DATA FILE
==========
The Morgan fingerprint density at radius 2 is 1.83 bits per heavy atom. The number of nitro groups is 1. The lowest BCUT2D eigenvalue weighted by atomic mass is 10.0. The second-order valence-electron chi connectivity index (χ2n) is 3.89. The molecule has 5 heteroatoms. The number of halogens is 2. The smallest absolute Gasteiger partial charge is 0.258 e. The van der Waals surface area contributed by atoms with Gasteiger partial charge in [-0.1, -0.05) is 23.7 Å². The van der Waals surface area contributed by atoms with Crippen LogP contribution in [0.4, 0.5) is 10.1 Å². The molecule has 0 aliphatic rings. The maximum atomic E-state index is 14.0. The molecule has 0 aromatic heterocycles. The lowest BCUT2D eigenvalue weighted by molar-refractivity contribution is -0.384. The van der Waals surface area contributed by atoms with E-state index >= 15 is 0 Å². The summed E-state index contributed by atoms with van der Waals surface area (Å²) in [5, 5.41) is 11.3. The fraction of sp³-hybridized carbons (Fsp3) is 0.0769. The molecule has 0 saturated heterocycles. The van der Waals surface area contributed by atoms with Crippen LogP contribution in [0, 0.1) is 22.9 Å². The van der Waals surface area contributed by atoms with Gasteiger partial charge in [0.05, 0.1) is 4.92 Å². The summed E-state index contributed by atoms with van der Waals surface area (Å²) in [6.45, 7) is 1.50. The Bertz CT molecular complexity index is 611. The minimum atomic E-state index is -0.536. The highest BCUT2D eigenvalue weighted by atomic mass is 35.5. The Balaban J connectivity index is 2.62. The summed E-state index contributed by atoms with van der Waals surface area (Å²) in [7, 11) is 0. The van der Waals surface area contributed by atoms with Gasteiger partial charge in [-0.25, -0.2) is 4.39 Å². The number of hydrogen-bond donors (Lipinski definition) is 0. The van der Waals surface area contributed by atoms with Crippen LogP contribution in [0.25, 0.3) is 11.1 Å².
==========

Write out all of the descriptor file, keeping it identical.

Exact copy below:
The Morgan fingerprint density at radius 2 is 1.83 bits per heavy atom. The number of nitro groups is 1. The lowest BCUT2D eigenvalue weighted by atomic mass is 10.0. The second-order valence-electron chi connectivity index (χ2n) is 3.89. The molecule has 5 heteroatoms. The number of halogens is 2. The smallest absolute Gasteiger partial charge is 0.258 e. The van der Waals surface area contributed by atoms with Gasteiger partial charge in [-0.1, -0.05) is 23.7 Å². The van der Waals surface area contributed by atoms with Crippen LogP contribution in [0.4, 0.5) is 10.1 Å². The molecule has 0 aliphatic rings. The maximum atomic E-state index is 14.0. The molecule has 0 aromatic heterocycles. The lowest BCUT2D eigenvalue weighted by molar-refractivity contribution is -0.384. The van der Waals surface area contributed by atoms with E-state index >= 15 is 0 Å². The summed E-state index contributed by atoms with van der Waals surface area (Å²) in [5, 5.41) is 11.3. The fraction of sp³-hybridized carbons (Fsp3) is 0.0769. The molecule has 0 saturated heterocycles. The van der Waals surface area contributed by atoms with Crippen LogP contribution in [0, 0.1) is 22.9 Å². The van der Waals surface area contributed by atoms with Gasteiger partial charge in [0.05, 0.1) is 4.92 Å². The summed E-state index contributed by atoms with van der Waals surface area (Å²) in [6.45, 7) is 1.50. The Bertz CT molecular complexity index is 611. The minimum atomic E-state index is -0.536. The highest BCUT2D eigenvalue weighted by atomic mass is 35.5. The Balaban J connectivity index is 2.62. The summed E-state index contributed by atoms with van der Waals surface area (Å²) in [7, 11) is 0. The van der Waals surface area contributed by atoms with Gasteiger partial charge in [-0.25, -0.2) is 4.39 Å². The number of hydrogen-bond donors (Lipinski definition) is 0. The van der Waals surface area contributed by atoms with Crippen LogP contribution in [0.25, 0.3) is 11.1 Å².